Mary M (br) wrote: loved this movie funny and yet charming wish there were more like it
Corey N (br) wrote: Wifes and children of the Mormon Orville Beecham become victims of amassacre in his own house. The police believes the crime had areligious motive. Orville doesn't give any comment on the case, is taken into protectivecustody. Journalist Smith persuades him to help him in theinvestigation,and finds out about economic motives for the murder.most people know that when a cannon film was released in the eighties,and especially starring Dudikoff, Norris, or Bronson, you were going tobe treated to some b-movie hokum, that was at least going to be fun.but this isn't. and has to be the worst of the Bronson Cannoncollaborations that i have seen. Bronson just phones in his part,wearing the best wardrobe he can find from British home stores andlooks as bored as the viewer.the story is not appealing and just doesn't sit right with this kind offilm, and really with films like this, you should be able to sit backand laugh at the hokum, but the only thing i found funny was the end,where Bronson trips up the bloke running away from him (we used to dothat at school) and the blood free suicide.for Bronson completists only, but be prepared to be disappointed.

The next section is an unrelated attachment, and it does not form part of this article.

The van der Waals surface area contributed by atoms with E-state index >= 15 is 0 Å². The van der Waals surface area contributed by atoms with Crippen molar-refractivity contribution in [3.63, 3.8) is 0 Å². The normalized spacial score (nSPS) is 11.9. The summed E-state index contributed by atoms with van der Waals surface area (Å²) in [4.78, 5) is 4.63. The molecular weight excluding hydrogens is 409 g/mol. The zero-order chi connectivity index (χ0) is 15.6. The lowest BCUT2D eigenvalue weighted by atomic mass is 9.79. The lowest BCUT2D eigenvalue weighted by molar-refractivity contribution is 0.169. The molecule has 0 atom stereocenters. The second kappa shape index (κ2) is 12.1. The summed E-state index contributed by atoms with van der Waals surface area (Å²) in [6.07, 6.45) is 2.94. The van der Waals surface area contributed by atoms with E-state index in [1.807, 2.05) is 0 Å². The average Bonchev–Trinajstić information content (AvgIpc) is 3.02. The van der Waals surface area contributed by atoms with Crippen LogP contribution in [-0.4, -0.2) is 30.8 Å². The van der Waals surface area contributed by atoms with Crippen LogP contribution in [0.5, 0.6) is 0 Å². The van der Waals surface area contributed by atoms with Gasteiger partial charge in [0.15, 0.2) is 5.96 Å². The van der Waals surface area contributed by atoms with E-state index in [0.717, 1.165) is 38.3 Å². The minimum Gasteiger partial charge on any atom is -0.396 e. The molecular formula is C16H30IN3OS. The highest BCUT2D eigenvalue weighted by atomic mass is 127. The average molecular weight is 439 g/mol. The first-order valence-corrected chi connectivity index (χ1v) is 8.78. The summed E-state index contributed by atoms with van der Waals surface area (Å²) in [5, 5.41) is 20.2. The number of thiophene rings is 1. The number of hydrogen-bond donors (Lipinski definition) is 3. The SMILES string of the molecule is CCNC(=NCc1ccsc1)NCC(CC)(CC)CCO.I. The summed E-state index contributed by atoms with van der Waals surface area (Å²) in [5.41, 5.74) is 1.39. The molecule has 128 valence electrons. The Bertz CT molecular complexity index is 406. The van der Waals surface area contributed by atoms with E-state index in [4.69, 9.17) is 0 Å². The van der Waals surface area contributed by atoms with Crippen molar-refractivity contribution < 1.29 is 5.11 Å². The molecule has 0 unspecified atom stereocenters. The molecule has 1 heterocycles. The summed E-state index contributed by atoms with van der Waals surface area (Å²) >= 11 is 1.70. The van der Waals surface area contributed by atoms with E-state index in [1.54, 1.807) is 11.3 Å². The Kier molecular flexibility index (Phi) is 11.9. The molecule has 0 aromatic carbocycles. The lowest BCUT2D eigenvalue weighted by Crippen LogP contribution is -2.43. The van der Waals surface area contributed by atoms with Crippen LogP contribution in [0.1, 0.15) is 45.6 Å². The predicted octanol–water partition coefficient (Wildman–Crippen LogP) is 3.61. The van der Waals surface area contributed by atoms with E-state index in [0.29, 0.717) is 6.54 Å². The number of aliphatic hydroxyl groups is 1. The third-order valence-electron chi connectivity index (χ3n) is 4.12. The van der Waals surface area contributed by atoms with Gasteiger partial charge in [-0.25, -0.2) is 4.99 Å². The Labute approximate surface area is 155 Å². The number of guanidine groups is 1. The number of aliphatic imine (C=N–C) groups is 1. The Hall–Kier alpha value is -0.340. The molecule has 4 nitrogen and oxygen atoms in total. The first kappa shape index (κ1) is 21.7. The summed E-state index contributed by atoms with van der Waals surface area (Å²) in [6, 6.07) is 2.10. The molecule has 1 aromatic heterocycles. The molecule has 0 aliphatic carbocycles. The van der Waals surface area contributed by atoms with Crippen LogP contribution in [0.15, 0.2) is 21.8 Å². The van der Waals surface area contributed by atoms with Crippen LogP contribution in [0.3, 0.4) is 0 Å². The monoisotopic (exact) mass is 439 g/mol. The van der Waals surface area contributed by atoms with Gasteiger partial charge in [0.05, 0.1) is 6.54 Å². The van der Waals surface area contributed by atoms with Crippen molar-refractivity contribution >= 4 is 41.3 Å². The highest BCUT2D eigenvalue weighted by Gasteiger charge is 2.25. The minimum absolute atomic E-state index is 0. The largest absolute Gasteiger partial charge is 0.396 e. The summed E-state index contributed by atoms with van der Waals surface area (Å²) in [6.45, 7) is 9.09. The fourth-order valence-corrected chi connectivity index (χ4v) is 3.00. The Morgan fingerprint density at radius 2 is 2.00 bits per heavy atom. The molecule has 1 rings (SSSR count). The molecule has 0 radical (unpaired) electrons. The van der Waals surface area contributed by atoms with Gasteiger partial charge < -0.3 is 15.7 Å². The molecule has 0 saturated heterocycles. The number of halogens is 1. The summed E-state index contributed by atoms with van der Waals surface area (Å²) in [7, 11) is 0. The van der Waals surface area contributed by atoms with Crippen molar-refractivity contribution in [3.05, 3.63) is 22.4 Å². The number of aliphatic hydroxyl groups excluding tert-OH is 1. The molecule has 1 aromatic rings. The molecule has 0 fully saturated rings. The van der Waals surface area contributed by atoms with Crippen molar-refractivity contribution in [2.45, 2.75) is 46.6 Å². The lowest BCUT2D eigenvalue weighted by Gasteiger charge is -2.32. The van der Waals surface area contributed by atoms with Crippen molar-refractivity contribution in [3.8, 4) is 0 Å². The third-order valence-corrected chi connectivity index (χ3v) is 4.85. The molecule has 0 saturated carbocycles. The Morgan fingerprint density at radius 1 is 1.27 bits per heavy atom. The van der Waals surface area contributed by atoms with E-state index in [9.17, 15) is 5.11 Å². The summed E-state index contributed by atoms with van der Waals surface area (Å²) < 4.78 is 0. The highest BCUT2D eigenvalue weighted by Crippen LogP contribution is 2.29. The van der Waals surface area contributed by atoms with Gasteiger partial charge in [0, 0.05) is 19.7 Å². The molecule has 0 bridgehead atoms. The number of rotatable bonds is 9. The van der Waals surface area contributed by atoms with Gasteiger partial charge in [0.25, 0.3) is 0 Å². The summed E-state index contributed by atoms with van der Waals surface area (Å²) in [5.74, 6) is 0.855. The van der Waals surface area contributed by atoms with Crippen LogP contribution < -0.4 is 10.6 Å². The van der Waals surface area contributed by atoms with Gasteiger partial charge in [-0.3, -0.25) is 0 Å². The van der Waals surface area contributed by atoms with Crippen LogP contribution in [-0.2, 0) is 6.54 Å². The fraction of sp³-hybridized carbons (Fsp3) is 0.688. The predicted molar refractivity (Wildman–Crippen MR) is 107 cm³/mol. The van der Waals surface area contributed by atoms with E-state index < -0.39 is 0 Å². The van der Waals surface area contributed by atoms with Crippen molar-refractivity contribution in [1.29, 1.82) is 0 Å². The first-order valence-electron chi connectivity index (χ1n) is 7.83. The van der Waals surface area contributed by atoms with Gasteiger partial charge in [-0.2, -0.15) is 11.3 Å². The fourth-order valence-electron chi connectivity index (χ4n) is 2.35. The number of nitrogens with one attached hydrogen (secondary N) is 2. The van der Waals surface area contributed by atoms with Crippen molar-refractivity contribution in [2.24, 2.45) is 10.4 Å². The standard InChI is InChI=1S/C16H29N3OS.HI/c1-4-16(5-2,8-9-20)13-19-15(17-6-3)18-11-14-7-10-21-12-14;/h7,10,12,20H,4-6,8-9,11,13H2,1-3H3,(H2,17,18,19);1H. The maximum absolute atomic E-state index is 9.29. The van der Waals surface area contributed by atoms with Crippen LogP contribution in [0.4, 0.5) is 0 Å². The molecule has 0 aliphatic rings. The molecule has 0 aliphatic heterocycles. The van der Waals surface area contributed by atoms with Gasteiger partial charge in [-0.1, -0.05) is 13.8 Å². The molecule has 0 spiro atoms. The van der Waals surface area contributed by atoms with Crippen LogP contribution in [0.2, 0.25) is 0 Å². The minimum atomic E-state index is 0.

Ben T (kr) wrote: Classic holiday special
Sam D (br) wrote: lol Elvis Presley films....classic
Jeffrey B (es) wrote: Not a bad loose adaptation of the Justice League (New 52) Origin Story, although a few parts of the film are glossed over. For example, how did Batman succeed in freeing Superman from Desaad's control as it is not fully shown on screen.
Kerstin M (nl) wrote: quirky and unusual drama, definitely worth watching.